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Former Somali refugee becomes English football’s first female Muslim referee

UK's first Muslim female referee Jawahir Roble

Jawahir Roble is currently the only female Muslim referee in English football and her story is one full of inspiration.

Born in the civil war-hit Somalia, a 10-year-old Roble joined her family in relocating to London for safety.

Telling her story, she said she started by volunteering in local girls’ league games in her neighbourhood.

“I started volunteering at my local clubs and then one time I was asked to this local girls’ league and they did not have enough referees so they asked me to volunteer,” Roble, known as “she told the Press Association.

“I just went straight into it. I love football, I love the rules. I’ve learned to appreciate referees more and I’m so glad I gave it a chance, because sometimes you have to give it a go.”

What many do not know, though, is that she didn’t even have any plans of becoming a referee.

Roble first fell in love with football and actually wanted to become a player. So she went ahead to secure trials at some clubs.

However, her parents kicked against her becoming a footballer and requested that she pursues another career.

She narrated that although she didn’t plan of becoming a referee, she fell in love with refereeing and she has since not looked back.

Currently a qualified level-six referee, the 26-year-old aims to officiate in the English Premier League and the Women’s Super League.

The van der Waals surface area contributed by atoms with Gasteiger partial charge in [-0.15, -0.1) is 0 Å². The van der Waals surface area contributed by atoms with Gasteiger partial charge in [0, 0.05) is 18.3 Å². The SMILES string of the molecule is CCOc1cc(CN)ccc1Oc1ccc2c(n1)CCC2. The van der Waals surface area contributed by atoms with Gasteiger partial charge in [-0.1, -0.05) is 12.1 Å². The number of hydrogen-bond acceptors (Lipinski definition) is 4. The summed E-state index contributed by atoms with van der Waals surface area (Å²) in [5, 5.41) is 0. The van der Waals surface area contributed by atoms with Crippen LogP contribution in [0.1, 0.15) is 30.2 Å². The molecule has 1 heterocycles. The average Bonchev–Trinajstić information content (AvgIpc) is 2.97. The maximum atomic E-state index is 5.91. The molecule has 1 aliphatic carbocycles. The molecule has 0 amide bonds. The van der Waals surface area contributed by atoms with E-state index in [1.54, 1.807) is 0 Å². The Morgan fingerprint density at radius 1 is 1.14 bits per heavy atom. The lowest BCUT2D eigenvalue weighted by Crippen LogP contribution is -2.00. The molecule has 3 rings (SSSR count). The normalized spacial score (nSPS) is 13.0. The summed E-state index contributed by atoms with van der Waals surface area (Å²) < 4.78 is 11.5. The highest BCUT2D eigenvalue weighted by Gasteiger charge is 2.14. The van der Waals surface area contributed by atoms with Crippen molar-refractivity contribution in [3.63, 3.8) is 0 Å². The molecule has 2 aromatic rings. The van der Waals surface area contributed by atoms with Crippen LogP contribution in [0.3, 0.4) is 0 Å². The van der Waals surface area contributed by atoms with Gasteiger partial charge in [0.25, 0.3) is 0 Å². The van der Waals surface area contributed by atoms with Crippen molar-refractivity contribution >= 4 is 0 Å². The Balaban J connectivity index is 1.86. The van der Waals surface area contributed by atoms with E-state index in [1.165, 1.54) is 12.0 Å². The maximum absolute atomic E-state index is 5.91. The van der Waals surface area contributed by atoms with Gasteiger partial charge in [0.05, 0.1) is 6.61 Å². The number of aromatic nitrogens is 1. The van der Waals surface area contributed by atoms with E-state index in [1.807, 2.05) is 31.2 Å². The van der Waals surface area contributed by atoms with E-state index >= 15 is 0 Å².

“Honestly, that’s the mission. I’m getting my fitness up, I’ve lost a lot of weight you know, I’ve got cheekbones and everything,” she said.

“It’s happening — university has finished and I am going all out.”

Another unique thing about Roble is the fact that she is a devout Muslim and officiates while wearing her hijab.

In a separate interview with the BBC, she revealed that usually people are shocked that she prefers to handle games while in her hijab.

“When I first go to the ground I do not wear my kit. So I go to the groundsman and say, ‘Hello sir, I’m the referee today, please can you give me a changing room?’

“Then it’s usually: ‘Are you?’ At the beginning, I was wondering why they would be surprised, but now I can’t wait to say it and you get used to it. I like the shock,” Roble added.

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